I found the light at the end of my tunnel was a train. I’d heard the tooting, but genuinely believed my most obvious and essential agenda would get traction. It did so at Federal Council, but that’s not where it was needed. The CEOs, not the members, have the power.

While you exercise that power to protect your state entity ahead of the national interest (and I admit that’s your job), you will stop the AMA becoming the organisation it needs to be to survive.

I was originally despondent on this point. I came to the AMA to help preserve and strengthen the voice of doctors in the health system, and despaired at my lack of capacity to do so. I don’t despair now because I know that this voice is so essential it must ultimately be heard. Someday soon a group of doctors will get together and form a national doctors’ association that delivers the efficiency and unity required with a structure that guarantees it reflects the true voice of doctors and delivers what they want at a price they are prepared to pay. I’d put my hand up to be part of that.

Thanks — that was cathartic.

That said, I do very much appreciate the individual kindnesses you’ve all shown me at various times over the past two years. My problem was with the structure, never the fine individuals you all are. Thanks also for your patience in the face of rising provocation on my part.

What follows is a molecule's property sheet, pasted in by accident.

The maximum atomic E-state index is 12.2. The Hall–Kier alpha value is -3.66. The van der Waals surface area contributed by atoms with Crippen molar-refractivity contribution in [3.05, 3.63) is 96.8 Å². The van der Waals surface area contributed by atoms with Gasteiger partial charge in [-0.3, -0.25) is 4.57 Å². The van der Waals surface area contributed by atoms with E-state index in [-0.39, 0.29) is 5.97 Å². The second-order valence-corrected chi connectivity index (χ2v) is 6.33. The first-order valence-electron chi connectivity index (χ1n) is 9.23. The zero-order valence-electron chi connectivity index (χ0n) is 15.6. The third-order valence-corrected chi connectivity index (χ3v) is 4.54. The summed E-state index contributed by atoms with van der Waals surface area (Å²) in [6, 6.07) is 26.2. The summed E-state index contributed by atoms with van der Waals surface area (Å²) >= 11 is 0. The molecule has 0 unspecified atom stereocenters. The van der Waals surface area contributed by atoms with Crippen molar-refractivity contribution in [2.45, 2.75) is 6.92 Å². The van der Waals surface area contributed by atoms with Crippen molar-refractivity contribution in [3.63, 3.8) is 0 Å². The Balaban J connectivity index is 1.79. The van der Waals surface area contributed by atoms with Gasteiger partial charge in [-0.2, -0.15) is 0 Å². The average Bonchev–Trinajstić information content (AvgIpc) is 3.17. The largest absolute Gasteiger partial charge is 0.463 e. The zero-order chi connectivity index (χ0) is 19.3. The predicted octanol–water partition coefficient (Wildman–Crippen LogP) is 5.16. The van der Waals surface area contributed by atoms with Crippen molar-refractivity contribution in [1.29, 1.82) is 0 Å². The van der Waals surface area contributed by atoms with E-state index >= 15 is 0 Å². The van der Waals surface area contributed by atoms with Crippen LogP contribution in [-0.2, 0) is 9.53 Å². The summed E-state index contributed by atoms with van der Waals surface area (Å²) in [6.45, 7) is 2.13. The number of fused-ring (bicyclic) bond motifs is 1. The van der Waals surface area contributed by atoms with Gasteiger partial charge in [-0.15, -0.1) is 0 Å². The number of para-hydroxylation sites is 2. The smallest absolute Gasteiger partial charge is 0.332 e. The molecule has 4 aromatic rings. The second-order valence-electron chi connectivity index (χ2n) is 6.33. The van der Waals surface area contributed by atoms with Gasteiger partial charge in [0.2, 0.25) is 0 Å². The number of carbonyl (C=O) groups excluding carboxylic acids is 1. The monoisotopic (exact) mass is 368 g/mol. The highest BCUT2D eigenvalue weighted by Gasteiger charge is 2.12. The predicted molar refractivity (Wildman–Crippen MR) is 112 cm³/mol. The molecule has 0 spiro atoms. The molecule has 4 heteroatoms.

I hope you will forgive my passing on these final thoughts and wish you all the very best for you and yours, today and into the future.

I’m at [email protected] and will keep my old number (xxxx xxx xxx) once of got is sorted.

Warm regards

Kirk Coningham
General Manager Communications
Marketing and Membership
Australian Medical Association

Rudd and his Cubbie. Close investigation will reveal Kevin Rudd had a lot to do with the emergence of Cubbie Station. At the time no thought was given to the “water catchment” affecting river systems. Water was taken to be a given, which it is with people in cities. Review shows Queensland, NSW and Victoria utilise irrigation that permits “large evaporation” from dams and old water channels. Convert the irrigation channels to pipes and install slow sprinkling into orchards and vineyards thus saving thousands of gigalitres.

Members of the myki mouse club. Packed tram, three officials in Melbourne Council uniforms on board standing in the doorway, looking like inspectors. Woman passenger asks: “I think I just topped up my myki but I can’t get it to work.” One replies: “Oh, we’re not inspectors. I don’t even know how to use it, I use a Metcard.” Another chimes in: “Yes, Metcards for me too, not myki.” All three laugh at myki while the bewildered woman walks away.

Rupert and Citizen Kane — spot the difference. Have you seen how Murdoch looks now without hair? Very much like someone else in the mogul business…

13-10-2010 12-14-37 PM


Peter Fray

Fetch your first 12 weeks for $12

Here at Crikey, we saw a mighty surge in subscribers throughout 2020. Your support has been nothing short of amazing — we couldn’t have got through this year like no other without you, our readers.

If you haven’t joined us yet, fetch your first 12 weeks for $12 and start 2021 with the journalism you need to navigate whatever lies ahead.

Peter Fray
Editor-in-chief of Crikey